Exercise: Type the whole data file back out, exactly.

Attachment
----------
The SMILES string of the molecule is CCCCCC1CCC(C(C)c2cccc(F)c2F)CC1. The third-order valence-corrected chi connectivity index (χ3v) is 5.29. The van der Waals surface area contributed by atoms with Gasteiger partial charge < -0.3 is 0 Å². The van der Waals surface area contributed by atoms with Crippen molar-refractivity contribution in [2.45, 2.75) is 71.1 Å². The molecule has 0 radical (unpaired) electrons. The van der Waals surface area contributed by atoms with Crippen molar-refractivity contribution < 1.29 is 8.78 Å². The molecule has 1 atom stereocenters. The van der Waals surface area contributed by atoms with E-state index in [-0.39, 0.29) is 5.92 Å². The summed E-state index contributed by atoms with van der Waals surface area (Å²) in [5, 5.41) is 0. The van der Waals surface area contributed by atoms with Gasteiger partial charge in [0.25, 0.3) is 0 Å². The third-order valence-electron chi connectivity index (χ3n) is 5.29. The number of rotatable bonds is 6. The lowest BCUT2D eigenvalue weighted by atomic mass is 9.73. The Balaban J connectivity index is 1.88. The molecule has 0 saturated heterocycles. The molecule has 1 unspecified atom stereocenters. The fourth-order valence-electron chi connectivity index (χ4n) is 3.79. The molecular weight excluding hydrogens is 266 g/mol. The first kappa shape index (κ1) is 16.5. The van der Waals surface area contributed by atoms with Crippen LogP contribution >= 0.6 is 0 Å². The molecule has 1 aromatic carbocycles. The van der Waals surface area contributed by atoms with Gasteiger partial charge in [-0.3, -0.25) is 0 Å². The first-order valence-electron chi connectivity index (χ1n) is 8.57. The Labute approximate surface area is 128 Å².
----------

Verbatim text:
The SMILES string of the molecule is CCCCCC1CCC(C(C)c2cccc(F)c2F)CC1. The third-order valence-corrected chi connectivity index (χ3v) is 5.29. The van der Waals surface area contributed by atoms with Gasteiger partial charge < -0.3 is 0 Å². The van der Waals surface area contributed by atoms with Crippen molar-refractivity contribution in [2.45, 2.75) is 71.1 Å². The molecule has 0 radical (unpaired) electrons. The van der Waals surface area contributed by atoms with Crippen molar-refractivity contribution < 1.29 is 8.78 Å². The molecule has 1 atom stereocenters. The van der Waals surface area contributed by atoms with E-state index in [-0.39, 0.29) is 5.92 Å². The summed E-state index contributed by atoms with van der Waals surface area (Å²) in [5, 5.41) is 0. The van der Waals surface area contributed by atoms with Gasteiger partial charge in [0.25, 0.3) is 0 Å². The third-order valence-electron chi connectivity index (χ3n) is 5.29. The number of rotatable bonds is 6. The lowest BCUT2D eigenvalue weighted by atomic mass is 9.73. The Balaban J connectivity index is 1.88. The molecule has 0 saturated heterocycles. The molecule has 1 unspecified atom stereocenters. The fourth-order valence-electron chi connectivity index (χ4n) is 3.79. The molecular weight excluding hydrogens is 266 g/mol. The first kappa shape index (κ1) is 16.5. The van der Waals surface area contributed by atoms with Crippen LogP contribution >= 0.6 is 0 Å². The molecule has 1 aromatic carbocycles. The van der Waals surface area contributed by atoms with Gasteiger partial charge in [-0.3, -0.25) is 0 Å². The first-order valence-electron chi connectivity index (χ1n) is 8.57. The Labute approximate surface area is 128 Å².